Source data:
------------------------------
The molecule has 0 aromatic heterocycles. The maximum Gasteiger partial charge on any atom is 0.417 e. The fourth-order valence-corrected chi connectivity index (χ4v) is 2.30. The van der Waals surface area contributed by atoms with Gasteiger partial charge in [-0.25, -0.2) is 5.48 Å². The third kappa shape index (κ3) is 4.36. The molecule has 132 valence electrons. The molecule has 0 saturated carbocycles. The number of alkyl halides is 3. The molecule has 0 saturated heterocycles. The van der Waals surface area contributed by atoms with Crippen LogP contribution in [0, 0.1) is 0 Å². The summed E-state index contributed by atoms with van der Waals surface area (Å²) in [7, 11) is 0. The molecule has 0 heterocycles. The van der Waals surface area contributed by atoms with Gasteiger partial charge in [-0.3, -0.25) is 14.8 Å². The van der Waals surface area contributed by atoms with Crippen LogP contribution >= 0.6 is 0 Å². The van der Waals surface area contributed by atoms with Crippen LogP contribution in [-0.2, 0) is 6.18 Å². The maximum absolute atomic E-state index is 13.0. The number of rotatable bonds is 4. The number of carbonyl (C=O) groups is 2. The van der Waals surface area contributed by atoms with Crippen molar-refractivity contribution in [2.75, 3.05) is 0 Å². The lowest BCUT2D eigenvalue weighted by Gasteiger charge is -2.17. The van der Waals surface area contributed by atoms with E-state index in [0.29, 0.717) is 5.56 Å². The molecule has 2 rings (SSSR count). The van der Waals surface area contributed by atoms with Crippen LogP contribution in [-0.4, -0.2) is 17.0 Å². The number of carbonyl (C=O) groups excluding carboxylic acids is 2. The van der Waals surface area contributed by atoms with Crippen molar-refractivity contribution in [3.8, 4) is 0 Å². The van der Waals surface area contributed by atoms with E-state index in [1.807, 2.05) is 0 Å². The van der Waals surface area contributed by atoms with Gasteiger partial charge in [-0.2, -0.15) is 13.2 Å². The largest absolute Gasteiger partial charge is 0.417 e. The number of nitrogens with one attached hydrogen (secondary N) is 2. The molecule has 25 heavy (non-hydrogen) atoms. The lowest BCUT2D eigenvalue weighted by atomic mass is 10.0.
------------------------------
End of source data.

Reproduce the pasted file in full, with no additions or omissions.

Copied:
The molecule has 0 aromatic heterocycles. The maximum Gasteiger partial charge on any atom is 0.417 e. The fourth-order valence-corrected chi connectivity index (χ4v) is 2.30. The van der Waals surface area contributed by atoms with Gasteiger partial charge in [-0.25, -0.2) is 5.48 Å². The third kappa shape index (κ3) is 4.36. The molecule has 132 valence electrons. The molecule has 0 saturated carbocycles. The number of alkyl halides is 3. The molecule has 0 saturated heterocycles. The van der Waals surface area contributed by atoms with Crippen LogP contribution in [0, 0.1) is 0 Å². The summed E-state index contributed by atoms with van der Waals surface area (Å²) in [7, 11) is 0. The molecule has 0 heterocycles. The van der Waals surface area contributed by atoms with Gasteiger partial charge in [-0.3, -0.25) is 14.8 Å². The van der Waals surface area contributed by atoms with Crippen LogP contribution >= 0.6 is 0 Å². The van der Waals surface area contributed by atoms with Crippen LogP contribution in [-0.2, 0) is 6.18 Å². The maximum absolute atomic E-state index is 13.0. The number of rotatable bonds is 4. The number of carbonyl (C=O) groups is 2. The van der Waals surface area contributed by atoms with Crippen molar-refractivity contribution in [2.75, 3.05) is 0 Å². The lowest BCUT2D eigenvalue weighted by Gasteiger charge is -2.17. The van der Waals surface area contributed by atoms with E-state index in [0.29, 0.717) is 5.56 Å². The molecule has 2 rings (SSSR count). The van der Waals surface area contributed by atoms with Crippen LogP contribution in [-0.4, -0.2) is 17.0 Å². The number of carbonyl (C=O) groups excluding carboxylic acids is 2. The van der Waals surface area contributed by atoms with Crippen molar-refractivity contribution in [3.8, 4) is 0 Å². The van der Waals surface area contributed by atoms with E-state index in [1.807, 2.05) is 0 Å². The van der Waals surface area contributed by atoms with Gasteiger partial charge in [-0.2, -0.15) is 13.2 Å². The largest absolute Gasteiger partial charge is 0.417 e. The number of nitrogens with one attached hydrogen (secondary N) is 2. The molecule has 25 heavy (non-hydrogen) atoms. The lowest BCUT2D eigenvalue weighted by atomic mass is 10.0.